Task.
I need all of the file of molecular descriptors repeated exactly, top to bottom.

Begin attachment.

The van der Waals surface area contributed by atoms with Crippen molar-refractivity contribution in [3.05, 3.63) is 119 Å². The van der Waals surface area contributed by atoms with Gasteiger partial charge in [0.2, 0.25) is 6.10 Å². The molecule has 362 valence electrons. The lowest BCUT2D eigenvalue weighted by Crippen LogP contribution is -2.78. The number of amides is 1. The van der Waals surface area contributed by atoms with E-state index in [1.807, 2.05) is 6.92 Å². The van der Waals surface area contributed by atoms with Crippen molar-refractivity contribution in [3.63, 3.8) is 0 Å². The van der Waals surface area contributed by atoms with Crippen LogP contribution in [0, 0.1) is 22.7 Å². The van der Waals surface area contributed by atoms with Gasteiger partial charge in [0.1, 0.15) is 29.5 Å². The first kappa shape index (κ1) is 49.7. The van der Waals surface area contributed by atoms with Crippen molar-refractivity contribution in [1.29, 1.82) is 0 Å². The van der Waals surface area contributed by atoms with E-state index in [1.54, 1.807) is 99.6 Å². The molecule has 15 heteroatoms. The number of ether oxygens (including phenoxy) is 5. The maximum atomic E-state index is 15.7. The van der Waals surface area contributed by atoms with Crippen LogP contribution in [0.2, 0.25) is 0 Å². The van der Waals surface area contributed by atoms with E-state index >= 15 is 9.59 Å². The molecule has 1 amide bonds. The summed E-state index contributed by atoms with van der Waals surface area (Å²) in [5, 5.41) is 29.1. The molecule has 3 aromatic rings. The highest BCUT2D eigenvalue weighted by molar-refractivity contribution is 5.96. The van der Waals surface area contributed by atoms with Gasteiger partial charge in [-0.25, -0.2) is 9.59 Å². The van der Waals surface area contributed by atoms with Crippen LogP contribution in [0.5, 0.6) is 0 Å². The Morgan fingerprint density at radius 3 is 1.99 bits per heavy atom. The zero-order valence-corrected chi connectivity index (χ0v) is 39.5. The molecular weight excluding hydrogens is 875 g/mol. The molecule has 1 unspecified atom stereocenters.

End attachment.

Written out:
The van der Waals surface area contributed by atoms with Crippen molar-refractivity contribution in [3.05, 3.63) is 119 Å². The van der Waals surface area contributed by atoms with Gasteiger partial charge in [0.2, 0.25) is 6.10 Å². The molecule has 362 valence electrons. The lowest BCUT2D eigenvalue weighted by Crippen LogP contribution is -2.78. The number of amides is 1. The van der Waals surface area contributed by atoms with E-state index in [1.807, 2.05) is 6.92 Å². The van der Waals surface area contributed by atoms with Crippen molar-refractivity contribution in [3.63, 3.8) is 0 Å². The van der Waals surface area contributed by atoms with Crippen LogP contribution in [0, 0.1) is 22.7 Å². The van der Waals surface area contributed by atoms with Gasteiger partial charge in [0.1, 0.15) is 29.5 Å². The first kappa shape index (κ1) is 49.7. The van der Waals surface area contributed by atoms with Crippen molar-refractivity contribution in [1.29, 1.82) is 0 Å². The van der Waals surface area contributed by atoms with E-state index in [1.54, 1.807) is 99.6 Å². The molecule has 15 heteroatoms. The number of ether oxygens (including phenoxy) is 5. The maximum atomic E-state index is 15.7. The van der Waals surface area contributed by atoms with Crippen LogP contribution in [0.2, 0.25) is 0 Å². The van der Waals surface area contributed by atoms with E-state index >= 15 is 9.59 Å². The molecule has 1 amide bonds. The summed E-state index contributed by atoms with van der Waals surface area (Å²) in [5, 5.41) is 29.1. The molecule has 3 aromatic rings. The highest BCUT2D eigenvalue weighted by molar-refractivity contribution is 5.96. The van der Waals surface area contributed by atoms with Gasteiger partial charge in [-0.25, -0.2) is 9.59 Å². The van der Waals surface area contributed by atoms with Crippen LogP contribution in [0.5, 0.6) is 0 Å². The Morgan fingerprint density at radius 3 is 1.99 bits per heavy atom. The zero-order valence-corrected chi connectivity index (χ0v) is 39.5. The molecular weight excluding hydrogens is 875 g/mol. The molecule has 1 unspecified atom stereocenters.